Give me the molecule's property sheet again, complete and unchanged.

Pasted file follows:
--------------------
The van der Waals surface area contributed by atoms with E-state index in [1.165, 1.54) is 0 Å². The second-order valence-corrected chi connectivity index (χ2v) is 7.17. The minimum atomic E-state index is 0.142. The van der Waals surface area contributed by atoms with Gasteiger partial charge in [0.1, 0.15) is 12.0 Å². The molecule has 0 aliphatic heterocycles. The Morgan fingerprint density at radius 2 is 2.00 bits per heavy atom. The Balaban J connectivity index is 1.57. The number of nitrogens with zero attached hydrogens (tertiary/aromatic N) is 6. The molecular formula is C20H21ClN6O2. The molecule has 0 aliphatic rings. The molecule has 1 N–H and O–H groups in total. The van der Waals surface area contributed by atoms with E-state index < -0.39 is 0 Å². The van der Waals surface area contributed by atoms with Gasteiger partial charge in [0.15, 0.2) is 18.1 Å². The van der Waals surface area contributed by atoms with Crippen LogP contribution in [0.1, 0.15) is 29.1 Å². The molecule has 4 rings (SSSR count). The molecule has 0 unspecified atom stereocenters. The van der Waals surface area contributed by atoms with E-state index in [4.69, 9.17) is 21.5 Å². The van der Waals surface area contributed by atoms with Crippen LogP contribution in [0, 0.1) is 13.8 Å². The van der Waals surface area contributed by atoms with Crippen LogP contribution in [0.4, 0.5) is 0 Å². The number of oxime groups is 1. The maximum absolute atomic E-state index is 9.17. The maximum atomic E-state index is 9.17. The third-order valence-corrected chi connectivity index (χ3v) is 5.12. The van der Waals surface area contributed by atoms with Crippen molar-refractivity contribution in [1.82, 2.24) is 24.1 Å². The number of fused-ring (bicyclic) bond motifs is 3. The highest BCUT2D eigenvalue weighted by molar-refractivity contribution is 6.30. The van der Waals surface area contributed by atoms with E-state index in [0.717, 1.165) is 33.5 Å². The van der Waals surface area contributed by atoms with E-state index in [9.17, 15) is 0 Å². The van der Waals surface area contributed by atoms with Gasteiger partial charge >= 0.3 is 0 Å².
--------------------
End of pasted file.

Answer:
The van der Waals surface area contributed by atoms with E-state index in [1.165, 1.54) is 0 Å². The second-order valence-corrected chi connectivity index (χ2v) is 7.17. The minimum atomic E-state index is 0.142. The van der Waals surface area contributed by atoms with Gasteiger partial charge in [0.1, 0.15) is 12.0 Å². The molecule has 0 aliphatic heterocycles. The Morgan fingerprint density at radius 2 is 2.00 bits per heavy atom. The Balaban J connectivity index is 1.57. The number of nitrogens with zero attached hydrogens (tertiary/aromatic N) is 6. The molecular formula is C20H21ClN6O2. The molecule has 0 aliphatic rings. The molecule has 1 N–H and O–H groups in total. The van der Waals surface area contributed by atoms with E-state index < -0.39 is 0 Å². The van der Waals surface area contributed by atoms with Gasteiger partial charge in [0.15, 0.2) is 18.1 Å². The van der Waals surface area contributed by atoms with Crippen LogP contribution in [0.1, 0.15) is 29.1 Å². The molecule has 4 rings (SSSR count). The molecule has 0 unspecified atom stereocenters. The van der Waals surface area contributed by atoms with E-state index in [4.69, 9.17) is 21.5 Å². The van der Waals surface area contributed by atoms with Crippen LogP contribution in [0, 0.1) is 13.8 Å². The van der Waals surface area contributed by atoms with Crippen LogP contribution in [0.4, 0.5) is 0 Å². The number of oxime groups is 1. The maximum absolute atomic E-state index is 9.17. The maximum atomic E-state index is 9.17. The third-order valence-corrected chi connectivity index (χ3v) is 5.12. The van der Waals surface area contributed by atoms with Crippen molar-refractivity contribution in [1.82, 2.24) is 24.1 Å². The number of fused-ring (bicyclic) bond motifs is 3. The highest BCUT2D eigenvalue weighted by molar-refractivity contribution is 6.30. The van der Waals surface area contributed by atoms with E-state index in [0.717, 1.165) is 33.5 Å². The van der Waals surface area contributed by atoms with E-state index in [9.17, 15) is 0 Å². The van der Waals surface area contributed by atoms with Gasteiger partial charge >= 0.3 is 0 Å².